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Camden Local Government

Camden County Govt. explains overdrafts of 44 checks

Did the county have 44 overdrawn checks?

At Tuesday’s Board of Commissioners meeting, Camden County’s finance department explained allegations of 44 overdrawn checks from the county’s investment funds.

An email was sent to local media outlets on Monday, with records, showing NSF fees of 44 checks that allegedly overdrawn from the county’s investment fund, particularly the Georgia 1 Fund.

The situation:

In June, Camden officials transferred $1 million from our Georgia 1 Fund investment account to cover FY2018 expenditures. On July 5, Camden officials transferred in an additional $500,000 to pay FY2019 bills and payroll. About a week later, the County transferred in $130,000 from the “Employee Health Account” to cover what former CFO Mike Fender referred to as a “Bank had overdrawn $115,000″, according to documents.

The overdraft was $118,894.61, and with $1,400 in overdraft fees for the 44 checks. At the same time, the CFO reported that the General Fund had a negative $874,964.75  balance.

At the center of the issue was a letter dated October 30, 2018 from Southeastern Bank that stated the Camden County had “no overdrafts” with any checks or drafts that had been returned; however, the documents and the county’s presentation say differently.

County Administrator Steve Howard asked Gonzalez to conduct a financial review on Tuesday after the letter was made public by a reporter from AllOnGeorgia-Camden on the social media page, Tax Payers Against Spaceport Camden.  The page alleged there was a letter that was being withheld from the public and the reporter made it public.

The social media page alleged the county was mismanaging funds possibly related to Spaceport Camden’s expenditures. In addition, news outlets were given financial statements showing overdrawn checks from the investment accounts, which AllOnGeorgia previously had since August and were confirmed by the emails sent on Monday, Dec 10.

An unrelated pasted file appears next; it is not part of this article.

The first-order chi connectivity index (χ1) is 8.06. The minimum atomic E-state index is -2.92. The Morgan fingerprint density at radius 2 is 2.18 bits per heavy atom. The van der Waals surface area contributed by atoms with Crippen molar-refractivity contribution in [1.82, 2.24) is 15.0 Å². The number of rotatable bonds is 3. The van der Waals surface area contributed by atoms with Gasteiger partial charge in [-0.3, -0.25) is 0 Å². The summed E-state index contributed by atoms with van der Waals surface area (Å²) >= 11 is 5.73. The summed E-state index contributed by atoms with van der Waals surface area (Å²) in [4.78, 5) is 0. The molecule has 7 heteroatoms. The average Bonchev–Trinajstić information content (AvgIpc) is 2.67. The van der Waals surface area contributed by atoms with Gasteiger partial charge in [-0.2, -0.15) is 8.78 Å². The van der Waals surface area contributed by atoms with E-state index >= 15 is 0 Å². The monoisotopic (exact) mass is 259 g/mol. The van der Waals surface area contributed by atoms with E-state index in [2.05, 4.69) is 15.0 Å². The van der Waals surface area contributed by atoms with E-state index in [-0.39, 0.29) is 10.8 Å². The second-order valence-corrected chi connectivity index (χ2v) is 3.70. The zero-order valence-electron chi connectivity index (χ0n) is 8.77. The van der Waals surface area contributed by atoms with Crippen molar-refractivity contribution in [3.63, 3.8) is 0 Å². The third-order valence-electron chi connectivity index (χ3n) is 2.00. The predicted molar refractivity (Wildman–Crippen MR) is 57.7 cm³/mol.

“There was a Facebook posting that talked about how I engaged with a cover-up with the public and that the county was in financial distress and in mismanagement,” said Camden County Administrator Steve Howard. “I call this fake gossip. Whoever wrote this should probably be in Hollywood and not on Facebook. They should be in Hollywood based on this news they made up and we will give you an overview of the facts.”

Within the presentation below, Gonzalez states that County had insufficient funds in its Pooled operating accounts for July 2018 and that former CFO, Mike Fender, moved some funds around from various investment accounts to avoid large overdrafts. This created a negative balance hence creating NSF charges, according to Gonzalez.

“This caused the bank to charge NSF fees, but no fees were returned. Subsequently, the bank issued a credit memo for those NSF fees,” stated Gonzalez.

According to Gonzalez’s information, the County had a negative balance of $21,000 on July 9 and $118,000 on July 10 from one of its investment funds. Instead of taking money from one of the unmatured investment funds, the former CFO used monies from other accounts connected to the general fund to place into those overdrawn accounts which corresponds to the documentation.

The county applied and was approved for a line of credit in May 2018 for $3 million which was used to sure up the county’s budget as the CFO anticipated the shortfall. Since October 2018, the $3 million line of credit has been paid back from recent revenue collections.

Below is the information presented by the county to the Board of Commissioners:


  • Between February and June 2018, Camden County CFO, Mike Fender invested $5.98 million of county funds in various interest-bearing accounts and investment securities with fixed maturity dates (bonds and certificates of deposit).


  • The length of these deposits/investments varied between 3 months and 6 months.


  • In July, it was determined that Camden County’s cash flow needs exceeded its available cash on hand (money not invested in the fixed maturity investment vehicles).


  • Camden County erroneously assumed it would incur an early withdrawal penalty for taking the money from these investment vehicles and it was determined that the interest on a short term line of credit would be less than the early withdrawal penalty on the fixed maturity date investments.


  • In order to minimize the use of the line of credit, Camden County transferred money from various county general fund checking accounts to the operating account.  In addition, the county utilized a “just in time” strategy that transferred the necessary cash to cover pending withdrawals to minimize the time money was borrowed from the line of credit. Additionally, all of the money borrowed from the line of credit has been repaid.


  • On two days in July, the Camden County General Fund fell into a negative balance.  While NSF fees are listed on the county’s bank statement for the checks processed on these days, no checks were returned for insufficient funds.   In addition, all of the NSF fees charged by the bank were refunded to the county.


  • To be clear, at no time did Camden County “bounce” any checks and no public funds were used to pay NSF fees.